Should you trust Google Chrome password manager?

The question “Do you want Google Chrome to save your password?” is so tempting to agree with… that most of us do without giving a second thought to it. 

The problem is, an internet browser was never meant to be a password manager. Only later such features were added to improve users’ convenience.

Convenience, not security. 

So the next time such a window pops up, should you save your password to Google Chrome password manager? And if you do, what risks do you take?

Risks of using Chrome password manager:

  • Accessible password list
    Let’s say your co-worker takes your laptop briefly for printing a document. He or she can view your passwords – all in one place.
  • Easily accessible accounts
    If your laptop gets stolen, a thief not only has access to your files stored in the laptop but also to your online accounts as well. And we won’t change all our logins before he sees them.
  • Easily revealed passwords
    It’s not that hard to reveal all stored passwords from the browser’s password manager, if you have a little bit of knowledge (well, most hackers have). This guy shows how to reveal them (Note: for educational purposes). However, this demonstration raises serious doubts whether Chrome password manager is as safely encrypted as an independent third-party password manager, primarily designed for security.

Talking about such, PassCamp was created by using only the most advanced cyber security technologies and practises. In fact, it even provides you extra convenience (compared with browser password managers), so that you can:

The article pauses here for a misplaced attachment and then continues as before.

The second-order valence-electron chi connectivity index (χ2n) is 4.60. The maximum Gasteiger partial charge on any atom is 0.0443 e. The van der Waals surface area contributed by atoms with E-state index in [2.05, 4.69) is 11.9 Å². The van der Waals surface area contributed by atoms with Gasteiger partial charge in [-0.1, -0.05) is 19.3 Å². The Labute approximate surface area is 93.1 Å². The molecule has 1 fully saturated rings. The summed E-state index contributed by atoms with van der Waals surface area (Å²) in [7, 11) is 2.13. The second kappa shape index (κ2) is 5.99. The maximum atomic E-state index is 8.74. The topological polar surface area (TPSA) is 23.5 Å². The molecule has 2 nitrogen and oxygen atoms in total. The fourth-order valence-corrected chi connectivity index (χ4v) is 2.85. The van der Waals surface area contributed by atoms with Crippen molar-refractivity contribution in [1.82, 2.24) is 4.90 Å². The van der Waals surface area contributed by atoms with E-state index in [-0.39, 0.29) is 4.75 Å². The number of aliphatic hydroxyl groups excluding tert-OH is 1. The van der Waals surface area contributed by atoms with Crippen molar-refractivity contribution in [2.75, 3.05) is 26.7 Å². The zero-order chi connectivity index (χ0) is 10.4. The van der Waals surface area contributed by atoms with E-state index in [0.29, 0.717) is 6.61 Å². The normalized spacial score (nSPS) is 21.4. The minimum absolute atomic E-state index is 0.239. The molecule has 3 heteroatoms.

All for your highly protected accounts and ultimate convenience. 

So how to move to PassCamp easily?

  1. First, turn off password saving in Google Chrome:
    1. Visit Google Menu in the toolbar
    2. Select Settings
    3. Visit Autofill section and click on Passwords
    4. Turn off the settings for saving passwords and autofilling.
  2. Export data from Google Chrome. Go to Chrome password manager -> Settings -> Export your data.
  3. Import them to PassCamp!
    Go to your PassCamp account:
    1. In the top left corner select the down arrow and select Import/Export Items
    2. Then press Import
    3. Select the file from Google Chrome password manager. 
    4. Afterwards, you will have an extra step to check if all the details are correct to make sure you don’t import anything you don’t need. 

Alternatively, if you prefer video material, check out this super-quick “How to” video.

And that’s it! Now you’re ready to explore the greatest benefits a secure password manager brings.

In the end, there isn’t one right or wrong answer on how you should behave – to use a Google Chrome password manager, or not. 

In fact, the choice is all yours. 

We simply know it’s easier for you to decide when you have some background knowledge, rather than merely being a user, fully immersed into Google’s products, without having been educated or asked for your opinion first. 
Yet, if you decide to switch to PassCamp (for free), we’ll be more than delighted. Stay safe!

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